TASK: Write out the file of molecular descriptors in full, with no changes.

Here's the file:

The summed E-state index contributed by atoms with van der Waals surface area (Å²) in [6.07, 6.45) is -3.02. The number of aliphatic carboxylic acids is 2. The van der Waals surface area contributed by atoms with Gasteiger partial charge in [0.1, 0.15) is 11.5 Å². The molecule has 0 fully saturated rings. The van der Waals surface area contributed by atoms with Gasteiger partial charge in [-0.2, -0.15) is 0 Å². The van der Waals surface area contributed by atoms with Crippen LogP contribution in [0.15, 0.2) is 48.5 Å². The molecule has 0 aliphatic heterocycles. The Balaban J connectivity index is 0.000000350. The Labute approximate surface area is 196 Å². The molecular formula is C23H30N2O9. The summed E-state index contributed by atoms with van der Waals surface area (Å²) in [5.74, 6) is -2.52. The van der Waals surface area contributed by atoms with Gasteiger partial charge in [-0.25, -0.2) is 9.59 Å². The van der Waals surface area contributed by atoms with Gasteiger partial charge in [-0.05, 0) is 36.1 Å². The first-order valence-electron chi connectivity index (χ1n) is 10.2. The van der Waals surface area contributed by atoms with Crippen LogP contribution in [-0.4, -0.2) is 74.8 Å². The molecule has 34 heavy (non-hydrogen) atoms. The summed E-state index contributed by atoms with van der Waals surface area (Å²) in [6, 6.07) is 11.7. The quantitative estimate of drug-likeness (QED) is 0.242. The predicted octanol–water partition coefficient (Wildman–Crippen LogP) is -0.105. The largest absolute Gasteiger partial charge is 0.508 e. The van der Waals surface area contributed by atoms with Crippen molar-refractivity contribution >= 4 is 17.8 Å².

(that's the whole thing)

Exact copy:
The summed E-state index contributed by atoms with van der Waals surface area (Å²) in [6.07, 6.45) is -3.02. The number of aliphatic carboxylic acids is 2. The van der Waals surface area contributed by atoms with Gasteiger partial charge in [0.1, 0.15) is 11.5 Å². The molecule has 0 fully saturated rings. The van der Waals surface area contributed by atoms with Gasteiger partial charge in [-0.2, -0.15) is 0 Å². The van der Waals surface area contributed by atoms with Crippen LogP contribution in [0.15, 0.2) is 48.5 Å². The molecule has 0 aliphatic heterocycles. The Balaban J connectivity index is 0.000000350. The Labute approximate surface area is 196 Å². The molecular formula is C23H30N2O9. The summed E-state index contributed by atoms with van der Waals surface area (Å²) in [5.74, 6) is -2.52. The van der Waals surface area contributed by atoms with Gasteiger partial charge in [-0.25, -0.2) is 9.59 Å². The van der Waals surface area contributed by atoms with Gasteiger partial charge in [-0.05, 0) is 36.1 Å². The first-order valence-electron chi connectivity index (χ1n) is 10.2. The van der Waals surface area contributed by atoms with Crippen LogP contribution in [-0.4, -0.2) is 74.8 Å². The molecule has 34 heavy (non-hydrogen) atoms. The summed E-state index contributed by atoms with van der Waals surface area (Å²) in [6, 6.07) is 11.7. The quantitative estimate of drug-likeness (QED) is 0.242. The predicted octanol–water partition coefficient (Wildman–Crippen LogP) is -0.105. The largest absolute Gasteiger partial charge is 0.508 e. The van der Waals surface area contributed by atoms with Crippen molar-refractivity contribution >= 4 is 17.8 Å².